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German Synagogue Shooting: Just How is Social Media Always at The Scene of a Carnage?

By: Vishal Mathur

Last Updated: October 10, 2019, 11:25 IST

German Synagogue Shooting: Just How is Social Media Always at The Scene of a Carnage?

Twitch did come out with an explanation in the wee hours of the morning, but that doesn’t make up for anything.

Yet another terrorist attack somewhere in the world, and yet again, a social media network proved to be the preferred channel of live streaming the carnage. Without any checks or balances. And without artificial intelligence (AI), for all its claimed intelligence and capabilities, turned out to be as clueless as the humans who are supposed to mind it. Just a few hours ago, the attack on the synagogue in the city of Halle, Germany was live streamed on Twitch. Two people were killed in the attack, according to the German policy. And the stream of the carnage went on for a good 35 minutes. Those minutes must have felt like eternity for those caught up in the terrorist attack, but for the social media boffins and the artificially intelligent tools available at their disposal, it perhaps never even registered.

Twitch did come out with an explanation in the wee hours of the morning. And Twitter was their chosen platform to express their shock and horror, as well as possible justification. “Twitch has a zero-tolerance policy against hateful conduct, and any act of violence is taken extremely seriously. We worked with urgency to remove this content and will permanently suspend any accounts found to be posting or reposting content of this abhorrent act,” they said. Zero tolerance policy, sure. But 35 minutes of streaming of carnage on your platform, and no human or AI intervention to shut it down while this was happening? It is hard to find a justification for all this, at a time when we are told that artificial intelligence will be the savior of humanity and everything else? If it cannot detect scenes of carnage and shut down a video stream, sorry, it isn’t really the savior of anything.

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The argument often given in favour of AI is that a lot of gameplay footage that is streamed online also includes extensive violence. Hey, train your AI to distinguish between the streets of Halle, Germany as well as real people being shot and some wonderland in a game.

But hang on. Twitch also says, “The account owner streamed this horrific act live on Twitch for 35 minutes, during which time it was viewed by approximately five people.” Okay then. Only five people saw it Live. Great. We can all move along. Nothing to see here. But it is not all okay. “A recording of the stream, which was automatically generated based on the account’s settings, was viewed by approximately 2200 people in the 30 minutes before the video was flagged and removed from Twitch,” the company says. Going by the fairly young demographic that usually logs in on Twitch, those millennials seeing this sort of carnage can surely not be good for their mental and emotional well-being, and for the society at large. Impressionable minds they might be.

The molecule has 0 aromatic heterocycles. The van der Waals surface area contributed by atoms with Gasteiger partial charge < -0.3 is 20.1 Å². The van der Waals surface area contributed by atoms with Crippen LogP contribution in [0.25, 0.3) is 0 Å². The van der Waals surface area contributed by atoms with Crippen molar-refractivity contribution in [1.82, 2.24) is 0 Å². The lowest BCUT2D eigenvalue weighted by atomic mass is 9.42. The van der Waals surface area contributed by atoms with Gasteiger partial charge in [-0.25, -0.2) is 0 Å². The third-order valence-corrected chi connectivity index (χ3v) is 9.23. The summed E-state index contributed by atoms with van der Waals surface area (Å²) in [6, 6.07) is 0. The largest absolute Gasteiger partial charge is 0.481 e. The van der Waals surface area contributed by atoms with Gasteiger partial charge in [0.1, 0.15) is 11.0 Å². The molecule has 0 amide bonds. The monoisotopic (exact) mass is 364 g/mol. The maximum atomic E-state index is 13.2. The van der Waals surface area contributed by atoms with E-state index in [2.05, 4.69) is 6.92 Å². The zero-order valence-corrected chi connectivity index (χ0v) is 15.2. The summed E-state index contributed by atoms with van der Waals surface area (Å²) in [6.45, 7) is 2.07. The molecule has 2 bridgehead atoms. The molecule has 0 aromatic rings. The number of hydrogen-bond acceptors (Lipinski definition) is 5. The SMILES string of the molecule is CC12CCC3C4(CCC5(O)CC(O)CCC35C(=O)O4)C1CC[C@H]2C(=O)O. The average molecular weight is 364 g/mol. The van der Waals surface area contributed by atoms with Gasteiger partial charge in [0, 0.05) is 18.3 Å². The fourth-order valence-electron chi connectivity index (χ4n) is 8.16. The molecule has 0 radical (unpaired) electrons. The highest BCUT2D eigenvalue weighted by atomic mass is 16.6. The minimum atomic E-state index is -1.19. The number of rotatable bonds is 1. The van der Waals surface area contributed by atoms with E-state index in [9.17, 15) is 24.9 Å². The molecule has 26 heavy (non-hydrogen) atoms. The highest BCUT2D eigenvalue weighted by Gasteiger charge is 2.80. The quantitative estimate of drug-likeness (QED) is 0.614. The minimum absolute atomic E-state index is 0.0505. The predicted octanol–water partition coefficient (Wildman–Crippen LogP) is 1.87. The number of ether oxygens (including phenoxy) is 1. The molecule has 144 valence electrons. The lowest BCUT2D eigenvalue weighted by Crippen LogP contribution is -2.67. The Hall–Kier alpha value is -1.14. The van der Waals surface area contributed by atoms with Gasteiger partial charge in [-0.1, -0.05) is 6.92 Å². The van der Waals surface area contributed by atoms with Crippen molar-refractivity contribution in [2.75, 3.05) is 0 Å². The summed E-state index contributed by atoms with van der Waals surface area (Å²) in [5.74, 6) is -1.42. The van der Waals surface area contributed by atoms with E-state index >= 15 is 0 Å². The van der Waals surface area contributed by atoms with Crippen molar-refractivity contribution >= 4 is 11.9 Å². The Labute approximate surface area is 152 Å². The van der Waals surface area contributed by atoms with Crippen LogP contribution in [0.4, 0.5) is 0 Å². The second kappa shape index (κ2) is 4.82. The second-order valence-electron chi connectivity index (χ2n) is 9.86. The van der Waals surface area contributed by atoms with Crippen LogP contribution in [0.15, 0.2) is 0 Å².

The justifications continue. “This video was not surfaced in any recommendations or directories; instead, our investigation suggests that people were coordinating and sharing the video via other online messaging services,” adds Twitch in the tweet thread. Good for you then, for allowing a stream to be broadcast for 35 minutes straight, and then point the finger at “other online messaging services”. Had you not streamed it for 35 minutes, Twitch, no one else would have had anything to share online.

Finally, Twitch says, “Once the video was removed, we shared the hash with an industry consortium to help prevent the proliferation of this content. We take this extremely seriously and are committed to working with industry peers, law enforcement, and any relevant parties to protect our community.” Good. The corrective measures cannot undo the damage or make up for the sheer incompetence, but at least, it’s a start.

While the footage may have been removed by Twitch, it will now sit in the depths of the world wide web, available to anyone who decides to look close enough.

This is not the first time that a social media network has been caught out by incompetence. In February, the terrorist attack on mosques in Christchurch, New Zealand was live streamed on Facebook, complete with the carnage and the gory details. The terrorist then was wearing a GoPro and livestreamed his shooting spree which was then shared all over the internet for the world to see. At the time, Facebook had also done nothing to stop the 17-minute livestream which ended with the death of 40 people.

It really is time social media networks are held responsible for the content they allow on their platform. These token statements after they create an inevitable mess tend to distract people enough for the time being. At least till the next such horror show.